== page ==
Martijn van Dam, Netherlands’ Minister of Agriculture, expressed the decision of Netherlands to be the ‘Focus Country’ at the 2017 World Food India to the Minister of Food Processing Harsimran Kaur Badal.

Also Read: Dorset Indian Mela: Indian food festival on August 26 in the UK to Showcase different varieties of Cuisine and Culture

A business, as well as official delegation, will be sent by Netherlands for the event organized in the capital of India.

To promote the grand event, Harsimrat Kaur Badal was in the Hague, Netherlands.

The objective of the World Food India 2017 is to explain the policy environment of India to the global food industry. It further seeks to establish India as a major player in the global industry and provide investment platforms.

Netherlands, being the ‘focus country’ at the event, will get to showcase its expertise and knowledge about the food processing sector. This will include seminars through the country.

Harsimrat Kau badal speaking to ANI, stated, “World Food India welcomes The Netherlands as Focus Country and hopes that participation from The Netherlands will help businesses from both sides to leverage each other’s strengths for mutual benefit.” She also highlighted that good bilateral relationship exists between India and Netherlands and this is another step forward.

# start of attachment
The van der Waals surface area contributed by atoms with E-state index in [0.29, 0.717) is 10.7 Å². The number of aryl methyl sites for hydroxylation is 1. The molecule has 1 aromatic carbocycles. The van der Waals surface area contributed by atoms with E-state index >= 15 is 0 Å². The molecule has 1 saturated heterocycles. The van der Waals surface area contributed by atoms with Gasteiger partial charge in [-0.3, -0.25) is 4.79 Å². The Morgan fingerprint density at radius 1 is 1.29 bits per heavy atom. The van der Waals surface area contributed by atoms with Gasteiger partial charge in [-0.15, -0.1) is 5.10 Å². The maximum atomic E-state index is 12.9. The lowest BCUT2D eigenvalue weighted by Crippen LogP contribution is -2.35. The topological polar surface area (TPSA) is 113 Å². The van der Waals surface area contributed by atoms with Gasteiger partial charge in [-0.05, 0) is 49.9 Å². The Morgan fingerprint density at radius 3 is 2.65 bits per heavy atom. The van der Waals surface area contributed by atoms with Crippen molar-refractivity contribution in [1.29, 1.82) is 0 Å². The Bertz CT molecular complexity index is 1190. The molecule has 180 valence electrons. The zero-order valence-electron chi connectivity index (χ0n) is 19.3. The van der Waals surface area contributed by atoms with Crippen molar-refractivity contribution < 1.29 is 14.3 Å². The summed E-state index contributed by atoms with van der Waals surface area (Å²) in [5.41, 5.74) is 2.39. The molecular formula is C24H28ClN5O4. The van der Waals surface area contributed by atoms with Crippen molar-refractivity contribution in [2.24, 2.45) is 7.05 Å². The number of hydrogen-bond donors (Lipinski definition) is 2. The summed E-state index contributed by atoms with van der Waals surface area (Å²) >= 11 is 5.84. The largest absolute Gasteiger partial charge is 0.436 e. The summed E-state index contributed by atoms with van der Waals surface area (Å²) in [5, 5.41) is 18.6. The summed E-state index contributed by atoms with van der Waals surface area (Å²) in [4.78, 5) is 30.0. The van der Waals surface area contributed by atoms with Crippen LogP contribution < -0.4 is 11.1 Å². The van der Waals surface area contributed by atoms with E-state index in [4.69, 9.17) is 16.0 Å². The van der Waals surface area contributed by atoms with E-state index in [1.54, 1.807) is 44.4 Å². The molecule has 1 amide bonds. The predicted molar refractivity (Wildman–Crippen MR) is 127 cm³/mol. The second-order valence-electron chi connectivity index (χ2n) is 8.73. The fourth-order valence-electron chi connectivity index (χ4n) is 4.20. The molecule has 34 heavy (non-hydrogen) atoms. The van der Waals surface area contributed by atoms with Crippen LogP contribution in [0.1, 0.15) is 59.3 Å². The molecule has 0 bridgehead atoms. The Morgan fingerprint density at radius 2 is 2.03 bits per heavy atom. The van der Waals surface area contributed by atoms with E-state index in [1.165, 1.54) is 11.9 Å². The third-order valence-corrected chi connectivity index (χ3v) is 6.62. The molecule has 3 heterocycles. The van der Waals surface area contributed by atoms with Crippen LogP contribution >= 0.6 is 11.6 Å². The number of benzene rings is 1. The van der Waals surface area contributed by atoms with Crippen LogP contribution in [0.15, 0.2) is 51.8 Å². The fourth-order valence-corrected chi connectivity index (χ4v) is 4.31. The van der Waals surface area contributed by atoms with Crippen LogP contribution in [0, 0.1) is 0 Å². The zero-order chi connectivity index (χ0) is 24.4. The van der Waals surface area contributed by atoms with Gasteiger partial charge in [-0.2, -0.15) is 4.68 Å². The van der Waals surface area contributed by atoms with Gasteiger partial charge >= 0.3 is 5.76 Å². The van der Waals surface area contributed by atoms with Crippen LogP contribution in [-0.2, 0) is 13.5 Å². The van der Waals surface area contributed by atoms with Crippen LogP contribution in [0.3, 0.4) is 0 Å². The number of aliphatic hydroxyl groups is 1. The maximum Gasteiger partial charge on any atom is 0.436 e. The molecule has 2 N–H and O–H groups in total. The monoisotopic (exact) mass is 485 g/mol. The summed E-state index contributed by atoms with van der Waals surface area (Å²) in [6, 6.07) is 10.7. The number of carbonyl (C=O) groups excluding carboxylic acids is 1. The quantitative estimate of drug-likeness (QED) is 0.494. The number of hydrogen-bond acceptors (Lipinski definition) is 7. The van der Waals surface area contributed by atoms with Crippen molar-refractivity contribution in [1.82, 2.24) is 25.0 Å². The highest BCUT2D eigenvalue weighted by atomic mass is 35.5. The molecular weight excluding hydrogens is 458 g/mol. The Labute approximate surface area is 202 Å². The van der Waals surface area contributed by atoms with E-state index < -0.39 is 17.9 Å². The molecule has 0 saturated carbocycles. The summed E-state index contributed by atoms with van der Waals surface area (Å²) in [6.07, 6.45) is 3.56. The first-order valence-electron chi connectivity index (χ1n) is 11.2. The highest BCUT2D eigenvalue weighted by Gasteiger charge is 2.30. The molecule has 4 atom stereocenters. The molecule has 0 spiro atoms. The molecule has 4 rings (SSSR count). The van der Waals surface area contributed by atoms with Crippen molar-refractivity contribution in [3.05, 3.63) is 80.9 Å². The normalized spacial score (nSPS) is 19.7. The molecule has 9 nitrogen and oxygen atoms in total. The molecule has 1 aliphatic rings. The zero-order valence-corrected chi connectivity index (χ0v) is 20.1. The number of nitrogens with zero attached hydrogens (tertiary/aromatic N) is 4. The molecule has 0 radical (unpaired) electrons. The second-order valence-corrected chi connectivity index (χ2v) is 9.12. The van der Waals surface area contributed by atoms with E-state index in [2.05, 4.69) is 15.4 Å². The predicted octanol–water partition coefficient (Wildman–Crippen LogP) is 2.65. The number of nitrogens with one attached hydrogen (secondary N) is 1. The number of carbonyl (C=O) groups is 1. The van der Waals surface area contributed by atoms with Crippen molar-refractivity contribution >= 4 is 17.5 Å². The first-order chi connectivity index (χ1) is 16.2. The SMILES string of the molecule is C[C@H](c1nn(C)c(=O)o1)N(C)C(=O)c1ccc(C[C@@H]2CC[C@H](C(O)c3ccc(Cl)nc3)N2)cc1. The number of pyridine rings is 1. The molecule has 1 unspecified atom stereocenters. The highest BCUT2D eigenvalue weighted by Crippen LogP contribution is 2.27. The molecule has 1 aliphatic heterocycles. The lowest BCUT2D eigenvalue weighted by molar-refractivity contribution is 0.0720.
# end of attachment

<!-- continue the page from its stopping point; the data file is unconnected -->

Netherlands has invested close to US $6 billion into India in the last couple of years. India is also doing good business with over 200 companies from Netherlands. However, there is still so much more potential of development.


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Singapore is becoming a popular Overseas Destination among Indians

The cruise operators offer vegetarian meals, local cuisine and special events reflecting the culture and local traditions that appeal to South Asian guests

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Singapore is becoming a popular overseas destination
Cruise ship Costa Victoria at the Singapore Cruise Centre. Wikimedia Commons
  • Singapore has become a popular overseas destination among Indians not for its food or casinos but for its cruise.
  • Fly cruise tourism has become the new trend
  • The cruise operators offer Indian cuisine, Bollywood songs, cultural events, in order to provide a local touch and please the Indian guests

New Delhi, July 30, 2017: The rank of the hawker food or the city-state’s casinos has dropped in the list of the reasons to visit Singapore, as traveling on a cruise is becoming the current favorite activity among Indians.

Singapore is a destination that most Indians have been choosing for their trip abroad, but the case now is that most people wish to go to Singapore, not for all the exciting things they can do there, but to get on a ship.

Rahul Maini, an Indian architect, and his parents embarked on their first trip abroad in May, and with the similar purpose.

Around 100,000 Indians sailed from Singapore last year, making India the biggest market for cruises departing from the Southeast Asian nation, according to the Singapore Tourism Board. Singapore has become a dynamic entry point for Indian cruise ship passengers.